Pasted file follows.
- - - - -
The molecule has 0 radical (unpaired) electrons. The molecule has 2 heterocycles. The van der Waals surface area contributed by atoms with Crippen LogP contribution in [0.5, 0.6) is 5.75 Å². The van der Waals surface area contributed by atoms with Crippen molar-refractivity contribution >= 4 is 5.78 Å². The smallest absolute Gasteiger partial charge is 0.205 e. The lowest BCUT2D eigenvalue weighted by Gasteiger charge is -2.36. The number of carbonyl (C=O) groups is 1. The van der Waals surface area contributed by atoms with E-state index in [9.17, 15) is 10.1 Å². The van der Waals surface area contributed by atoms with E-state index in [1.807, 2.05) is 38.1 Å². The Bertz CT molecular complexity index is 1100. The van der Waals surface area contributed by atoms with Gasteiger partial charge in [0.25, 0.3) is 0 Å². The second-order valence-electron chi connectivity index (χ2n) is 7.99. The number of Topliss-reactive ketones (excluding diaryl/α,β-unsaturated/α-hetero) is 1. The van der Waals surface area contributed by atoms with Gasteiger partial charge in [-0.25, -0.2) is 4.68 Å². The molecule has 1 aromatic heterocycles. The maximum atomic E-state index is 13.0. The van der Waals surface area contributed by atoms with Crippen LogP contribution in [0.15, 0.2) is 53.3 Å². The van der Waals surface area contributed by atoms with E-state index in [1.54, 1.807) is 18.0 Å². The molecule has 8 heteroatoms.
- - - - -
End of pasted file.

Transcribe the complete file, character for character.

The molecule has 0 radical (unpaired) electrons. The molecule has 2 heterocycles. The van der Waals surface area contributed by atoms with Crippen LogP contribution in [0.5, 0.6) is 5.75 Å². The van der Waals surface area contributed by atoms with Crippen molar-refractivity contribution >= 4 is 5.78 Å². The smallest absolute Gasteiger partial charge is 0.205 e. The lowest BCUT2D eigenvalue weighted by Gasteiger charge is -2.36. The number of carbonyl (C=O) groups is 1. The van der Waals surface area contributed by atoms with E-state index in [9.17, 15) is 10.1 Å². The van der Waals surface area contributed by atoms with E-state index in [1.807, 2.05) is 38.1 Å². The Bertz CT molecular complexity index is 1100. The van der Waals surface area contributed by atoms with Gasteiger partial charge in [0.25, 0.3) is 0 Å². The second-order valence-electron chi connectivity index (χ2n) is 7.99. The number of Topliss-reactive ketones (excluding diaryl/α,β-unsaturated/α-hetero) is 1. The van der Waals surface area contributed by atoms with Gasteiger partial charge in [-0.25, -0.2) is 4.68 Å². The molecule has 1 aromatic heterocycles. The maximum atomic E-state index is 13.0. The van der Waals surface area contributed by atoms with Crippen LogP contribution in [0.15, 0.2) is 53.3 Å². The van der Waals surface area contributed by atoms with E-state index in [1.54, 1.807) is 18.0 Å². The molecule has 8 heteroatoms.